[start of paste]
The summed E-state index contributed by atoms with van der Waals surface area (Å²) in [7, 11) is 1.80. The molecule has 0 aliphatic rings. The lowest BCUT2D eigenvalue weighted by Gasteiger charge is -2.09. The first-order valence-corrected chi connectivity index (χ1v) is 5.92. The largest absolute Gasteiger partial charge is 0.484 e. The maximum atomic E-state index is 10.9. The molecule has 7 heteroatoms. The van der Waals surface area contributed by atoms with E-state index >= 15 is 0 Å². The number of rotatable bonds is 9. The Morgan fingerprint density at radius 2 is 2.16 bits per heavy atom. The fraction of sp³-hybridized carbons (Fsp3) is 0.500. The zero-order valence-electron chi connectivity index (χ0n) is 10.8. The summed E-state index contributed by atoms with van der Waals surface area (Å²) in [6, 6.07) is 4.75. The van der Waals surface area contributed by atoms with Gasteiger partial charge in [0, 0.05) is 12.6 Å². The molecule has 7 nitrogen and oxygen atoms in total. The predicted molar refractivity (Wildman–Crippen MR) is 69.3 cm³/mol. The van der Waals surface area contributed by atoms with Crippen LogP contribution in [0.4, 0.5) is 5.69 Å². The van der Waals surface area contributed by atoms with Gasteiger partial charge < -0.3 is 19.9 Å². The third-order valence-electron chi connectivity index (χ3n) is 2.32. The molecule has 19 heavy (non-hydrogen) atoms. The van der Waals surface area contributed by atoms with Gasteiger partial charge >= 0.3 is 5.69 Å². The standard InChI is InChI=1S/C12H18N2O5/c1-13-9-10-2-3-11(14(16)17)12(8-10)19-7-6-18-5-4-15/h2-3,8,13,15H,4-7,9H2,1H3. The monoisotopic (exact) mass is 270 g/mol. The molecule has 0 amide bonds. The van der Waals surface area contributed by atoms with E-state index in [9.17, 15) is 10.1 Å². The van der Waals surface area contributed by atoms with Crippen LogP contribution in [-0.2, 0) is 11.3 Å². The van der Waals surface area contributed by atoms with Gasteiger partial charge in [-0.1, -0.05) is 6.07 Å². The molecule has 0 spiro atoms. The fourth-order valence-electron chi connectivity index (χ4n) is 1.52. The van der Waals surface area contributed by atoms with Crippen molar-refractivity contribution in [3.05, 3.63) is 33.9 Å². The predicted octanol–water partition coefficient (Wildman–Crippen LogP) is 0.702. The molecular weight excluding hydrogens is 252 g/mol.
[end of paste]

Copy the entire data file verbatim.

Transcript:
The summed E-state index contributed by atoms with van der Waals surface area (Å²) in [7, 11) is 1.80. The molecule has 0 aliphatic rings. The lowest BCUT2D eigenvalue weighted by Gasteiger charge is -2.09. The first-order valence-corrected chi connectivity index (χ1v) is 5.92. The largest absolute Gasteiger partial charge is 0.484 e. The maximum atomic E-state index is 10.9. The molecule has 7 heteroatoms. The van der Waals surface area contributed by atoms with E-state index >= 15 is 0 Å². The number of rotatable bonds is 9. The Morgan fingerprint density at radius 2 is 2.16 bits per heavy atom. The fraction of sp³-hybridized carbons (Fsp3) is 0.500. The zero-order valence-electron chi connectivity index (χ0n) is 10.8. The summed E-state index contributed by atoms with van der Waals surface area (Å²) in [6, 6.07) is 4.75. The van der Waals surface area contributed by atoms with Gasteiger partial charge in [0, 0.05) is 12.6 Å². The molecule has 7 nitrogen and oxygen atoms in total. The predicted molar refractivity (Wildman–Crippen MR) is 69.3 cm³/mol. The van der Waals surface area contributed by atoms with Crippen LogP contribution in [0.4, 0.5) is 5.69 Å². The van der Waals surface area contributed by atoms with Gasteiger partial charge < -0.3 is 19.9 Å². The third-order valence-electron chi connectivity index (χ3n) is 2.32. The molecule has 19 heavy (non-hydrogen) atoms. The van der Waals surface area contributed by atoms with Gasteiger partial charge >= 0.3 is 5.69 Å². The standard InChI is InChI=1S/C12H18N2O5/c1-13-9-10-2-3-11(14(16)17)12(8-10)19-7-6-18-5-4-15/h2-3,8,13,15H,4-7,9H2,1H3. The monoisotopic (exact) mass is 270 g/mol. The molecule has 0 amide bonds. The van der Waals surface area contributed by atoms with E-state index in [9.17, 15) is 10.1 Å². The van der Waals surface area contributed by atoms with Crippen LogP contribution in [-0.2, 0) is 11.3 Å². The van der Waals surface area contributed by atoms with Gasteiger partial charge in [-0.1, -0.05) is 6.07 Å². The molecule has 0 spiro atoms. The fourth-order valence-electron chi connectivity index (χ4n) is 1.52. The van der Waals surface area contributed by atoms with Crippen molar-refractivity contribution in [3.05, 3.63) is 33.9 Å². The predicted octanol–water partition coefficient (Wildman–Crippen LogP) is 0.702. The molecular weight excluding hydrogens is 252 g/mol.